Offshore banking, the booking and management of assets outside an individual’s country of domicile, has taken a beating since the financial crisis.

Author: Andrew Osterland

Regulators across developed markets have aggressively pursued high-net-worth tax evaders, and Switzerland has been the favorite target.

In retrospect, UBS, one of the first major banks to come under the scrutiny of the US Justice Department, got off easy. It paid a $780 million fine in 2009 for helping wealthy US clients avoid taxes on income from offshore assets. In comparison, last year, Credit Suisse agreed to pay $2.5 billion in penalties. Criminal probes of Julius Baer and HSBC by US and other regulators continue to dog the Swiss banking sector, and dozens of financial advisers there have been indicted by foreign governments for abetting tax evasion by their clients.

“Switzerland has been the scapegoat for the off-shore banking market,” says Alois Pirker, an analyst with Aite Group. He estimates fees in the Swiss offshore market have come down 25% to 30% due to the erosion of the country’s bank secrecy laws. As a result, a significant amount of money in Switzerland has returned onshore or found other safe havens.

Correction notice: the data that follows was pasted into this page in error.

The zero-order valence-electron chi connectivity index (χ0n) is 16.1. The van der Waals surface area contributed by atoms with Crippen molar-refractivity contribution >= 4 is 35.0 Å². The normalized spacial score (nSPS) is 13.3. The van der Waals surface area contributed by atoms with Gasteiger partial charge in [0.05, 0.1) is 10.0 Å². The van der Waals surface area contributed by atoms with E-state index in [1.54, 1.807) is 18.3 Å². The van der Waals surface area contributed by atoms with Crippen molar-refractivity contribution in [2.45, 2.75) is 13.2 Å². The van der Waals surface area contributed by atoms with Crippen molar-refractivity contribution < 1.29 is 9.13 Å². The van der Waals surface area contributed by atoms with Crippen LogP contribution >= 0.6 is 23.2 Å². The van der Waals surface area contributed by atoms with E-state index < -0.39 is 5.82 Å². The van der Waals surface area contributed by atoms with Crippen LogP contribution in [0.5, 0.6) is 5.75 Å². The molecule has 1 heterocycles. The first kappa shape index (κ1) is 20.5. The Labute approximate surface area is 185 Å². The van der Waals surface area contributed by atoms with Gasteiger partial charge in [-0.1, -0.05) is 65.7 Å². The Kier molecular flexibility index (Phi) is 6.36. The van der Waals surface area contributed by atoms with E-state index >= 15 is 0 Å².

Singapore and Hong Kong, favorite offshore destinations for Chinese wealth, are attracting high-net-worth investors from around the world. The two banking centers account for $1.4 trillion in offshore wealth and assets and are expected to continue growing by more than 10% annually.

Swiss banking, however, is not dead. It remains the original model of private banking for the world’s wealthiest people—and firms there still manage $2.4 trillion in offshore financial assets.

“Switzerland has been hit by a legal and regulatory storm, but the changes will happen elsewhere too,” notes Anna Zakrzewski, a partner with Boston Consulting Group.


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